Morphine is often regarded as a “Godsend” among all opioids because of its ability to treat chronic, long-lasting pain. The drug attaches itself to the natural opioid receptors in the central nervous system (CNS) and provides relief by altering the way the brain perceives pain. But, like other opioids, morphine is highly addictive and carries a significant risk for potential abuse.

There are visible physical and psychological effects of morphine dependency or addiction. Knowing what is morphine, morphine side effects, how long does morphine stay in your system, and about morphine withdrawal symptoms can help prevent abuse or a possible overdose. It can also serve as a catalyst for seeking treatment for morphine addiction.

vile of morphine with syringe

What is Morphine

Morphine is a narcotic that falls into the class of drugs called opiate analgesics. It is made from the opium poppy plant and is available for medical treatment by prescription only.

The medication is sometimes misused or abused by patients prescribed the drug or by other persons, e.g., someone in the home of the patient. Long-term misuse leads to morphine addiction. The prevalence of abuse of this and other prescription opioids, e.g., codeine, led to the opioid epidemic in the US.

What is Morphine Used For?

Morphine is prescribed to treat moderate to severe pain especially felt following a surgical procedure or a major injury. Some commercial brand names for morphine are Morphabond, MS Contin, and Kadian.

It is supplied in various forms which are an extended-release capsule, tablet, or powder for suspension, and instant release tablet, capsule, solution or syrup. Delayed-release capsules are also available. The extended-release capsule is often used to treat severe, round-the-clock pain that cannot be treated with pain medication usually taken as needed.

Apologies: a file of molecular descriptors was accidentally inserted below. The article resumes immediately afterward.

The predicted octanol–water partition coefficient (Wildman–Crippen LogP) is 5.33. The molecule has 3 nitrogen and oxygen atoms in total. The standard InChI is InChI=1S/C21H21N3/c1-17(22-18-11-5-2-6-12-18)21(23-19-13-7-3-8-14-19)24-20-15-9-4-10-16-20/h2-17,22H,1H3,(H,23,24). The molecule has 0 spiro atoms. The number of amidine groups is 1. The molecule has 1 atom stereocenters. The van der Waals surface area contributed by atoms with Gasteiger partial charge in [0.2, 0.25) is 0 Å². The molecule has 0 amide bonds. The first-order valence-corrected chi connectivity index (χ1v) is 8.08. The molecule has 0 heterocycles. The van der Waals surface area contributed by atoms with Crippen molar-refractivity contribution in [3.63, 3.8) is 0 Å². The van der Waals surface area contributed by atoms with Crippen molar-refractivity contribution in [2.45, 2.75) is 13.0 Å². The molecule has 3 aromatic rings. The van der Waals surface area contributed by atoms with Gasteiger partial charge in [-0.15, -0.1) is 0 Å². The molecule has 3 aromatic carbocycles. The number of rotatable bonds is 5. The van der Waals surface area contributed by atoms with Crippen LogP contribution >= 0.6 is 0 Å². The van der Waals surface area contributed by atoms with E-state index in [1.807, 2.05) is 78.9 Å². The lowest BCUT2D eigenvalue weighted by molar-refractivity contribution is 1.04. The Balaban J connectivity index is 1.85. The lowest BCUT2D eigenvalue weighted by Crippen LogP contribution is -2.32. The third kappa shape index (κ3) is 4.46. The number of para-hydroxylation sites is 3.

Regardless of the form in which it supplied, the drug should be taken as directed to prevent morphine tolerance. For this reason, the drug is almost always given under medical supervision.

People who have or ever had a mental illness such as depression or who use or abuse alcohol, street drugs or prescription medication are at a greater risk of becoming dependent on morphine after the pain is gone.

How Long Does Morphine Stay in Your System?

How long morphine stays in your system depends on the form in which it was supplied, dosage, the frequency of use, and how it was administered.

Morphine may be administered by mouth, injection, intranasally, or as a rectal suppository. When taken by mouth, the pain-relieving effects can kick in within 30-60 minutes. It takes longer to take effect when administered in an extended-release form. Injection or rectal suppository are two of the fastest ways to provide pain relief.